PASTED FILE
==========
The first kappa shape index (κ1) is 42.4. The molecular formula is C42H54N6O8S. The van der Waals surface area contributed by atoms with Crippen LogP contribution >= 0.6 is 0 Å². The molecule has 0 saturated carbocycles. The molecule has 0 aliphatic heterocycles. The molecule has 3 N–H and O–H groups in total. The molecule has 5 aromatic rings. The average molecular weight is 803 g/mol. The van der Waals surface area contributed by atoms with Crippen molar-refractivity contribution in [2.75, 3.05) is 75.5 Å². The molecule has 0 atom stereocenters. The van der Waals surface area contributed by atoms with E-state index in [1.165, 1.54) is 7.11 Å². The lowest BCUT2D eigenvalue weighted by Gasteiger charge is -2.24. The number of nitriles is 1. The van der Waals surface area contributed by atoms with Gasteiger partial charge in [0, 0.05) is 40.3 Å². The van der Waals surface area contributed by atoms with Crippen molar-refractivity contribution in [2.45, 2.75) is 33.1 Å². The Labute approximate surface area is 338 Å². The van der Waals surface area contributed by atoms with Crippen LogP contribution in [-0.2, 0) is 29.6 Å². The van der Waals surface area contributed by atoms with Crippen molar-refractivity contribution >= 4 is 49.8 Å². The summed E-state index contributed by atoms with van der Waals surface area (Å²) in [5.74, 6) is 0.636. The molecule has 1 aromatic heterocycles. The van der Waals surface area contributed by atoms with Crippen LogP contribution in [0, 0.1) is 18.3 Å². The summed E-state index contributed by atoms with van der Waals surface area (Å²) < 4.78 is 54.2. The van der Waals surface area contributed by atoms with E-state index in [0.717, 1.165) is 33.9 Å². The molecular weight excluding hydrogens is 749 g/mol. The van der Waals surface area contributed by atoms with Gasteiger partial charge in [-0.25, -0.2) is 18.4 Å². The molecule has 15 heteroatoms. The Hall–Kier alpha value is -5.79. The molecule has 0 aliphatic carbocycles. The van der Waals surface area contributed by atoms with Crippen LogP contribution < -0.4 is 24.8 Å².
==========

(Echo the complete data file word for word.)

The first kappa shape index (κ1) is 42.4. The molecular formula is C42H54N6O8S. The van der Waals surface area contributed by atoms with Crippen LogP contribution >= 0.6 is 0 Å². The molecule has 0 saturated carbocycles. The molecule has 0 aliphatic heterocycles. The molecule has 3 N–H and O–H groups in total. The molecule has 5 aromatic rings. The average molecular weight is 803 g/mol. The van der Waals surface area contributed by atoms with Crippen molar-refractivity contribution in [2.75, 3.05) is 75.5 Å². The molecule has 0 atom stereocenters. The van der Waals surface area contributed by atoms with E-state index in [1.165, 1.54) is 7.11 Å². The lowest BCUT2D eigenvalue weighted by Gasteiger charge is -2.24. The number of nitriles is 1. The van der Waals surface area contributed by atoms with Gasteiger partial charge in [0, 0.05) is 40.3 Å². The van der Waals surface area contributed by atoms with Crippen molar-refractivity contribution in [2.45, 2.75) is 33.1 Å². The Labute approximate surface area is 338 Å². The van der Waals surface area contributed by atoms with Crippen LogP contribution in [-0.2, 0) is 29.6 Å². The van der Waals surface area contributed by atoms with Crippen molar-refractivity contribution >= 4 is 49.8 Å². The summed E-state index contributed by atoms with van der Waals surface area (Å²) in [5.74, 6) is 0.636. The molecule has 1 aromatic heterocycles. The van der Waals surface area contributed by atoms with Crippen LogP contribution in [0, 0.1) is 18.3 Å². The summed E-state index contributed by atoms with van der Waals surface area (Å²) < 4.78 is 54.2. The van der Waals surface area contributed by atoms with E-state index in [0.717, 1.165) is 33.9 Å². The molecular weight excluding hydrogens is 749 g/mol. The van der Waals surface area contributed by atoms with Gasteiger partial charge in [-0.25, -0.2) is 18.4 Å². The molecule has 15 heteroatoms. The Hall–Kier alpha value is -5.79. The molecule has 0 aliphatic carbocycles. The van der Waals surface area contributed by atoms with Crippen LogP contribution < -0.4 is 24.8 Å².